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The Xenophile Historian





THE HOLY BOOK OF UNIVERSAL TRUTHS,
K. U. P.


(Kimball's Unauthorized Perversion)





‘World Opinion’ is Worthless



In most wars there are two clearly defined sides. World War I, for example, had the Central Powers and the Allies, while World War II had the Axis against the Allies. However, the War on Terror has three recognizeable factions, not two.

1. First, you have the Islamists/Islamofascists--the terrorists and anyone who supports them, which includes a significant portion of Moslem communities in the West. This group sees the conquest or conversion of the whole world to Islam as its ultimate goal. North Korea, Cuba and Venezuela also belong to this group, though they are not Moslem, because there is no longer a communist bloc for them to join.

2. Second, you have the "Coalition of the Willing," led by the United States and including Israel, the United Kingdom and Australia, topped off by small amounts of help from other countries like India and Poland. Whereas past American presidents talked about "making the world safe for democracy," this group believes that spreading democracy will make the world safer.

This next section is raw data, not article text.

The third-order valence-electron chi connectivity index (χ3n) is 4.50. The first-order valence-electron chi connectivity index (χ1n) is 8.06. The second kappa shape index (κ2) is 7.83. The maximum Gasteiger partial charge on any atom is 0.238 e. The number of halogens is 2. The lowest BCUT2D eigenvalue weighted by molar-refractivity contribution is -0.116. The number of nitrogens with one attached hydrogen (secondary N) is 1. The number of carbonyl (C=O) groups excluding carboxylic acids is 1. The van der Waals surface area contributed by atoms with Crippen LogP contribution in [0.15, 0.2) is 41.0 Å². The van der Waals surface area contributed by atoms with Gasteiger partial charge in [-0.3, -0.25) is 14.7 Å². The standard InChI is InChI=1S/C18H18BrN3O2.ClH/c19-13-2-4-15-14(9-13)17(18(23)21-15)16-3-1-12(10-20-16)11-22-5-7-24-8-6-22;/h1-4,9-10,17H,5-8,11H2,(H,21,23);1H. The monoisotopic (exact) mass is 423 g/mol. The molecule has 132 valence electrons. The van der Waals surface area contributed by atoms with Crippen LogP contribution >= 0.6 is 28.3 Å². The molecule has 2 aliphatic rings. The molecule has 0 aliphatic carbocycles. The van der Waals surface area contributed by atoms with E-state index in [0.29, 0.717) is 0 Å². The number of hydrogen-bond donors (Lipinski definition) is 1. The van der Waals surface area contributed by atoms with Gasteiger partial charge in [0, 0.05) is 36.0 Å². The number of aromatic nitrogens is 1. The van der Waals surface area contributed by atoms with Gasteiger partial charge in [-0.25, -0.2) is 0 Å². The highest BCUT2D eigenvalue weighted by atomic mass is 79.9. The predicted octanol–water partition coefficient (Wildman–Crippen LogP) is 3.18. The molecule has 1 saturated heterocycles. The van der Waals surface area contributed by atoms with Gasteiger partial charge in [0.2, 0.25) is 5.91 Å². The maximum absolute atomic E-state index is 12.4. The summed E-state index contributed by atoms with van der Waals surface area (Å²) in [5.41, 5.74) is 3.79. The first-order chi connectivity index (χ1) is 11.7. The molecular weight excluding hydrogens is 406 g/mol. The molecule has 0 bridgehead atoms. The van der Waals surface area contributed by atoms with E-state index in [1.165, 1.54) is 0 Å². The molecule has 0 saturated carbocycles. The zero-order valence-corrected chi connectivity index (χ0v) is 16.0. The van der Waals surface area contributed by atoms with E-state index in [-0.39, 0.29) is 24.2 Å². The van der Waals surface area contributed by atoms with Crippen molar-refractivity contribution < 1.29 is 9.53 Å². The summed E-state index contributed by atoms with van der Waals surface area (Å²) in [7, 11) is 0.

3. Third, you have the neutral majority--those who choose not to get involved in the war. Members of this faction either deny that militant Islam is a threat, or fear it to the point that they'd rather appease it than fight it. Whatever the reason, they sit on the sidelines, hoping the problem will go away. The most visible members are the so-called "Axis of Weasels" (France, Germany and Russia), plus China, Canada, Belgium and just about everybody else who is not in the first or second group. Often they insist that it's nobody's business what kind of government is chosen by another nation, and that nations should not intervene to stop human rights abuses. In addition, they accuse the United States and Israel of starting the war by their heavyhanded behavior--in regard to oil, the Palestinians, their response to terrorism, etc. Finally, many folks in this group are still subject to that most irrational of hatreds, anti-Semitism, because Israel is involved. Most of them probably don't want the Islamists to win, but somewhere, deep down in their hearts, they want the United States and Israel to lose. I once heard that attitude referred to as R & B--"Realpolitik and Bedwetting."